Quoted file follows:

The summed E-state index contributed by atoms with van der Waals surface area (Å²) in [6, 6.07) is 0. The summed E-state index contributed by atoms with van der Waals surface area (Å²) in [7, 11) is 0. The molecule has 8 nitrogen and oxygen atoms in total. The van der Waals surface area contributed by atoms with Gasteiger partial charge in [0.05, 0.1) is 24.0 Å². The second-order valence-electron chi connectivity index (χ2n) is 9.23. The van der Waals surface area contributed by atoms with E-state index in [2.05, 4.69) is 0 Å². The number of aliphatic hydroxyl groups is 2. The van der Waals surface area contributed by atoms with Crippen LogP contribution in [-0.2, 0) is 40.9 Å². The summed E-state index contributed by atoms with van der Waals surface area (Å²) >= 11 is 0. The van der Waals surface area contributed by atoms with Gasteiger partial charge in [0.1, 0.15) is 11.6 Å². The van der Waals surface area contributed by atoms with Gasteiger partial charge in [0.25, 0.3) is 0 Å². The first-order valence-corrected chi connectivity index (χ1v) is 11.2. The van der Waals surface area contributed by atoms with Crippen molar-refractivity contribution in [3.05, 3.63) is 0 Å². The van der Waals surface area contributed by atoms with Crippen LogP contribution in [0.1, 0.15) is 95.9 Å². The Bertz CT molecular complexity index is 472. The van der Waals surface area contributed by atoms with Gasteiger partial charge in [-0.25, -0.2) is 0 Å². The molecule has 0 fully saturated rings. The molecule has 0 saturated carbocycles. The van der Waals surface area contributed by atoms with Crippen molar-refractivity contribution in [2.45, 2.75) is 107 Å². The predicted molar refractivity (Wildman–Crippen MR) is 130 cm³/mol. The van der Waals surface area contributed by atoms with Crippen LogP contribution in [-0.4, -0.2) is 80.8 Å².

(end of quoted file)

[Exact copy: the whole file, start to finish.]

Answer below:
The summed E-state index contributed by atoms with van der Waals surface area (Å²) in [6, 6.07) is 0. The summed E-state index contributed by atoms with van der Waals surface area (Å²) in [7, 11) is 0. The molecule has 8 nitrogen and oxygen atoms in total. The van der Waals surface area contributed by atoms with Gasteiger partial charge in [0.05, 0.1) is 24.0 Å². The second-order valence-electron chi connectivity index (χ2n) is 9.23. The van der Waals surface area contributed by atoms with E-state index in [2.05, 4.69) is 0 Å². The number of aliphatic hydroxyl groups is 2. The van der Waals surface area contributed by atoms with Crippen LogP contribution in [-0.2, 0) is 40.9 Å². The summed E-state index contributed by atoms with van der Waals surface area (Å²) >= 11 is 0. The van der Waals surface area contributed by atoms with Gasteiger partial charge in [0.1, 0.15) is 11.6 Å². The van der Waals surface area contributed by atoms with Gasteiger partial charge in [0.25, 0.3) is 0 Å². The first-order valence-corrected chi connectivity index (χ1v) is 11.2. The van der Waals surface area contributed by atoms with Crippen molar-refractivity contribution in [3.05, 3.63) is 0 Å². The van der Waals surface area contributed by atoms with Crippen LogP contribution in [0.1, 0.15) is 95.9 Å². The Bertz CT molecular complexity index is 472. The van der Waals surface area contributed by atoms with Gasteiger partial charge in [-0.25, -0.2) is 0 Å². The molecule has 0 fully saturated rings. The molecule has 0 saturated carbocycles. The van der Waals surface area contributed by atoms with Crippen molar-refractivity contribution in [2.45, 2.75) is 107 Å². The predicted molar refractivity (Wildman–Crippen MR) is 130 cm³/mol. The van der Waals surface area contributed by atoms with Crippen LogP contribution in [-0.4, -0.2) is 80.8 Å².